Skip to main content
eScholarship
Open Access Publications from the University of California

Cardiac Effects of Daily Inhalation of E-cigarette Vapor

  • Author(s): Du, Ashley
  • Advisor(s): Crotty-Alexander, Laura
  • Lauberth, Shannon
  • et al.
No data is associated with this publication.
Abstract

As e-cigarette use continues to rise in popularity, many have questioned how e-cigarette vapor inhalation actually affects mammalian systems. Because >99% of commercially available e-cigarettes contain nicotine, and nicotine has been found to have effects on cardiac physiology, we hypothesized that daily inhalation of e-cigarette vapor (EV) would lead to alterations in both heart rate (HR) and blood pressure (BP). This hypothesis is supported by recent human data showing increases in HR and BP after inhaling EV once (acute exposure). HR variability has been highlighted as a sign of cardiac dysfunction, with increased risk of adverse cardiac outcomes. These experiments were designed to evaluate HR, HR variability and BP of mice exposed to nicotine containing e-cigarette vapor daily for 3 months, compared to controls.

10 week-old C57BL/6 mice were obtained from Jackson Labs. Mice were placed into the full body SciReq inExpose system where they were exposed for 60min daily to freshly made EV for 3 months. The e-liquid used contained 70% propylene glycol, 30% vegetable glycerin and 6 mg/mL nicotine. At least once weekly during each exposure time point, mice were measured for their heart rate (HR), heart rate variability (HRV), and blood pressure (BP). The mouse’s temperature was taken to ensure temperatures were between 35-37C during observation. Two cuffs were placed on the tail to measure both BP (Kent Scientific) over 5-10min. The EMKA tech ECGtunnel was used to measure HR and HRV in 15 minute intervals both pre-exposure and post-exposure.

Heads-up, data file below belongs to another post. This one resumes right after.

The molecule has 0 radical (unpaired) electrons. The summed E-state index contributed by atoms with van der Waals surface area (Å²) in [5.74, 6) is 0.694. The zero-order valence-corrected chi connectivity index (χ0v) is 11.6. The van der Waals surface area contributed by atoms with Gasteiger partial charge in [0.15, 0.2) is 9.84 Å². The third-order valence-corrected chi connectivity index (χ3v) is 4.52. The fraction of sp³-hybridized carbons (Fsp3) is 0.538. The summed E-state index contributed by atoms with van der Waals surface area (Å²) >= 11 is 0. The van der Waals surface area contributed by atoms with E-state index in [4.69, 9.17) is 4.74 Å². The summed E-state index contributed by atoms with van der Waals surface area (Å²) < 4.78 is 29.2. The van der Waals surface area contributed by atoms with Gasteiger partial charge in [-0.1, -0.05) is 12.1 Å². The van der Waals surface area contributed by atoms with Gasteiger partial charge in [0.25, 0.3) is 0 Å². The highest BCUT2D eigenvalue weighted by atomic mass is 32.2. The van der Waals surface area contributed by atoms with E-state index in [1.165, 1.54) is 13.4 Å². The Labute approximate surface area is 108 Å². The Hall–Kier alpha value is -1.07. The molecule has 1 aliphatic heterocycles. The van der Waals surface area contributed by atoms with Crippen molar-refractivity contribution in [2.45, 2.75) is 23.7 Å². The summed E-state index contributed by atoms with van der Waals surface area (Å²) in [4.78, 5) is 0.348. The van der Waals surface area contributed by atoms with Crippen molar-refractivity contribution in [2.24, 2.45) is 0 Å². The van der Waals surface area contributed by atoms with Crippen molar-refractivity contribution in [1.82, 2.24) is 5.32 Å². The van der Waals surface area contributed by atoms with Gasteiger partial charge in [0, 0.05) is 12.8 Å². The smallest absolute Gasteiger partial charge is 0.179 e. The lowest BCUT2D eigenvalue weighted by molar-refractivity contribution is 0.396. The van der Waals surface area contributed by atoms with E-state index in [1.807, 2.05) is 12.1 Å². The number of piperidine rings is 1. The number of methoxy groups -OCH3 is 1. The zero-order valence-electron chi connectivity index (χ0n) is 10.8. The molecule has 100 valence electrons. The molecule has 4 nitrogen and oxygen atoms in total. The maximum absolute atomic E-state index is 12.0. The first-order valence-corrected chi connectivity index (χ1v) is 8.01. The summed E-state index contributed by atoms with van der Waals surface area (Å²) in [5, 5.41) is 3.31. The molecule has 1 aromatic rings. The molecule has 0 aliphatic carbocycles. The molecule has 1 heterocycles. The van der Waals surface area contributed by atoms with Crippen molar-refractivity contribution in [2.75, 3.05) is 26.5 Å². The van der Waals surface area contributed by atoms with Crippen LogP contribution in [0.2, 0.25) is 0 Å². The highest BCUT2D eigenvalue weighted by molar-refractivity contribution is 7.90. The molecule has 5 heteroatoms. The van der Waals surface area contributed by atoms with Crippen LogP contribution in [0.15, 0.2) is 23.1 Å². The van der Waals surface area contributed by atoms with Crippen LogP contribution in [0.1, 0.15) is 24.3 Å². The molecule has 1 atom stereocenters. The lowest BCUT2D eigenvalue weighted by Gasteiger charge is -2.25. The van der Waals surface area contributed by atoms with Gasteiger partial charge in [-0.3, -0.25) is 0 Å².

The results from our data suggest that chronic inhalation of nicotine containing e-cigarette vapor (EV) affects cardiac function. Although it is know that in humans heart rate increases acutely during nicotine inhalation (demonstrated by both cigarette smoke and EV inhalation studies), our results from a mouse model of chronic inhalation imply that over repeated exposures, HR tend to decrease. E-cigarette exposed mice also showed signed of higher HR variability, SBP, DBP, and MAP. These results imply that e-cigarette users may be at risk for adverse cardiac physiological effects.

Main Content

This item is under embargo until June 25, 2021.